Every now and then you meet someone who changes your life. During my time living in Spain a handful of people have really influenced and inspired me. One of those was Salvador – Saviour in English, but why was he so important?
About four years ago I surprised my girlfriend by whisking her away to Cazalla de la Sierra and asking her to marry me. She said yes, of course (that’s what she actually said, I’m not trying to be arrogant), and we returned to Seville a happy couple.
Then we told her family.
They were over the moon, of course, but I hadn’t considered one minor detail.
“So where do you want to get married?” asked the mother.
“In a church of course,” said my fiancé.
“Por supuesto,” I said, nodding and grinning. I suppose I’d always wanted to get married in a church, but there was a slight snag.
“But Barry isn’t a catholic,” said the mother, smiling a concerned smile.
I was a tad frightened about the concept of religion. My father is catholic but my mother isn’t, so I was never baptised. The fact they never knew who to choose as the godparents didn’t help either. As a fan of Semana Santa I did have some interest in knowing more about religion though.
“I’ll get baptised then,” I replied, eagerly, but petrified.
And that’s how I met Salvador, my Catechises teacher.
“So what do you know about religion?” he asked me as we met one morning in the office of Santa Ana church in Triana. He sat behind a desk in a brown jacket, red tie, and white shirt. His greasy hair sloped to the right. He was a chubby, jolly man, who liked his jamoncito and tortilla de patatas.
“Well, I’ve been reading a book about the Pope.”
“The Pope?” he cackled. “Well, you can forget about him. First you need to learn about God and Jesus Christ,” he added, plonking a bible down on the desk. I gulped. Was I ready for this?
Kids over here take about two years to learn the ins and outs of Catholicism, Salvador gave me a crash course in two months. We used to meet every Monday morning in a small room in a building opposite the church. He’d always turn up in the same brown jacket and red tie, panting and puffing away.
I was expecting the sessions to be heavy, preaching about what I should or shouldn’t be doing with my life. Surely I’d committed a substantial handful of sins over the previous thirty years that I needed to confess. But it was a lot lighter and Salvador was a kind, informative, and easy-going man.
“You have to read the bible.”
“What all of it?”
“Well, not like a novel. Don’t read it all in one go like some of my other students. Just flick through it, picking bits out now and then.”
“I see. But how do I know where to start?”
“You just do. God will show you. You can read the evangelist too.”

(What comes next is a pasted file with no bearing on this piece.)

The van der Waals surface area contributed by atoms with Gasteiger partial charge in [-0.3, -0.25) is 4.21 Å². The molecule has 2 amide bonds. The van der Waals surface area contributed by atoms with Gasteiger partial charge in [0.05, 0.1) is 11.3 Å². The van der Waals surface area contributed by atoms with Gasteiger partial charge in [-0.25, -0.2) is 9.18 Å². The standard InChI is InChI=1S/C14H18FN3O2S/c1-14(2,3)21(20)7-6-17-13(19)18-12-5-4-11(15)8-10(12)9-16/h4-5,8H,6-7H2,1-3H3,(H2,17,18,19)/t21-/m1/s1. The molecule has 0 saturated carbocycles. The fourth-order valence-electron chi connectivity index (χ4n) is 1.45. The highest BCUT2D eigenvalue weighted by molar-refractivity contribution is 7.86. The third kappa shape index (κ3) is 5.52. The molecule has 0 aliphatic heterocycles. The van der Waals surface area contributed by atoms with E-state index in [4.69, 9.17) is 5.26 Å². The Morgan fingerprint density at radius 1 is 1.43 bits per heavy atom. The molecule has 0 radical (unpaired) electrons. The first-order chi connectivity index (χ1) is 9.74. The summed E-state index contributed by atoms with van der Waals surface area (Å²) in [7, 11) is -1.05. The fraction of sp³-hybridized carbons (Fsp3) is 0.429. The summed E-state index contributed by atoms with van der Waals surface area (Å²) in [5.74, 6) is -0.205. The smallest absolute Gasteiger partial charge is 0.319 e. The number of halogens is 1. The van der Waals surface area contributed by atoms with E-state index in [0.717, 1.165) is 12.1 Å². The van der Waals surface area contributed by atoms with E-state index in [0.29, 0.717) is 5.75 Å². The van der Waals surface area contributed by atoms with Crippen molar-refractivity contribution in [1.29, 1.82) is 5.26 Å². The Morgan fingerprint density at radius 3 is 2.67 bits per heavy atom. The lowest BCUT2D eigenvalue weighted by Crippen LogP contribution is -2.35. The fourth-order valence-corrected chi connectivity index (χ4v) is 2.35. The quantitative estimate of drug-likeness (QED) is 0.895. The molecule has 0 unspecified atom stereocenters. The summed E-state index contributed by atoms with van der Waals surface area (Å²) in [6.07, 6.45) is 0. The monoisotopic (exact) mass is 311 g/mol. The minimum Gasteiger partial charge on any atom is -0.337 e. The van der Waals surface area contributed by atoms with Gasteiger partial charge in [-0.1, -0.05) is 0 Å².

“There are four of them, written by each of the evangelists: Mateo, Marcos, Lucas, and Juan.”
“Right,” I said, confused. Salvador laughed and picked up the small black book.
“Here, this year is Mateo, you can start with him.”
So I did, I read the evangelist every morning with my breakfast. It was hard reading in Spanish, but most of the little stories were uplifting and peaceful. Maybe it wasn’t so scary after all.
I enjoyed the sessions and every time I left I felt happy after chatting with Salvador. He made me appreciate the finer things in life. My wife came to a couple of the sessions too. We already knew we were in love, but somehow that feeling became stronger thanks to him. He made us realise how lucky we were to have found each other. We were expecting him to start going on about sex before marriage and the sins, but he was the opposite.
“God made us like we are for many reasons. Love is a powerful feeling. You need to enjoy each others’ bodies.” That was a relief.
Over the two months before my double baptism and communion I got to know Salvador. He used to have a real complex and phobia about speaking in public, not just in front of the class at school, but with more than two or three people. He got teased at school as well. He never used to be religious either. But he told me how he became stronger and more confident with God, which enabled him to speak at Mass in front of up to two or three hundred people. He also volunteered to work in the prisons.
“What’s that like?”
“It’s hard work. Some don’t want to listen to me. They call me an old fool. But I go back and try to help. There are some broken men in there, but they usually end up listening to me and feeling some sort of peace.”
Salvador was there at my baptism and communion, helping me through the whole ordeal. About nine months later he also read at our wedding. He said some lovely words about us, how we were such a great couple, and how strong our love was.
We saw him in the supermarket after we got back from our honeymoon. He was with his wife, walking round buying healthy food because he was on a special diet. He was his usual happy self, pleased that the wedding and honeymoon had gone well. We never expected that he was ill.
Sadly that was the last time I saw him. He passed away about three months after. I was stunned when I found out and sad that we’d lost a good friend. He was a great man who inspired a lot of people, and he’ll be sorely missed! This short shory is based partly on him: The Golden Cross
Has anyone inspired you while living in Spain, or abroad? Leave a comment below!